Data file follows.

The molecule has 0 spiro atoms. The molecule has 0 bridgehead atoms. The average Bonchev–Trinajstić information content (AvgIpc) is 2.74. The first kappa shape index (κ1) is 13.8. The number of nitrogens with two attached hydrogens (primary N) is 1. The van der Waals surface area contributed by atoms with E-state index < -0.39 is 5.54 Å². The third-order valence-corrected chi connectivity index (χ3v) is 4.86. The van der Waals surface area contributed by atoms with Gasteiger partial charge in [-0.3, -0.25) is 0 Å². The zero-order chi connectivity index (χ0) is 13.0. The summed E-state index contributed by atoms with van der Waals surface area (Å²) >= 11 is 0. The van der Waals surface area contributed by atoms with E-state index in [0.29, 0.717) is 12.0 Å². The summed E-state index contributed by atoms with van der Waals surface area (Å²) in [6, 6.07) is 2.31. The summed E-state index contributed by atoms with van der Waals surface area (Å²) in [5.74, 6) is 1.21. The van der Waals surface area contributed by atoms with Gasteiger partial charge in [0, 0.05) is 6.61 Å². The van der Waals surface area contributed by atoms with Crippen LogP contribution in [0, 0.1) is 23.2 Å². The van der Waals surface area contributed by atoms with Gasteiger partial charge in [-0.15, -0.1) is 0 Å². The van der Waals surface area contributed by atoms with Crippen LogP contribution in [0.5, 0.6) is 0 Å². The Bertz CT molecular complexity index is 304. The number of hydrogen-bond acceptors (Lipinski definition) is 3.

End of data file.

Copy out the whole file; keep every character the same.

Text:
The molecule has 0 spiro atoms. The molecule has 0 bridgehead atoms. The average Bonchev–Trinajstić information content (AvgIpc) is 2.74. The first kappa shape index (κ1) is 13.8. The number of nitrogens with two attached hydrogens (primary N) is 1. The van der Waals surface area contributed by atoms with E-state index < -0.39 is 5.54 Å². The third-order valence-corrected chi connectivity index (χ3v) is 4.86. The van der Waals surface area contributed by atoms with Gasteiger partial charge in [-0.3, -0.25) is 0 Å². The zero-order chi connectivity index (χ0) is 13.0. The summed E-state index contributed by atoms with van der Waals surface area (Å²) >= 11 is 0. The van der Waals surface area contributed by atoms with E-state index in [0.29, 0.717) is 12.0 Å². The summed E-state index contributed by atoms with van der Waals surface area (Å²) in [6, 6.07) is 2.31. The summed E-state index contributed by atoms with van der Waals surface area (Å²) in [5.74, 6) is 1.21. The van der Waals surface area contributed by atoms with Gasteiger partial charge in [0, 0.05) is 6.61 Å². The van der Waals surface area contributed by atoms with Crippen LogP contribution in [0, 0.1) is 23.2 Å². The van der Waals surface area contributed by atoms with Gasteiger partial charge in [-0.15, -0.1) is 0 Å². The van der Waals surface area contributed by atoms with Crippen LogP contribution in [0.5, 0.6) is 0 Å². The Bertz CT molecular complexity index is 304. The number of hydrogen-bond acceptors (Lipinski definition) is 3.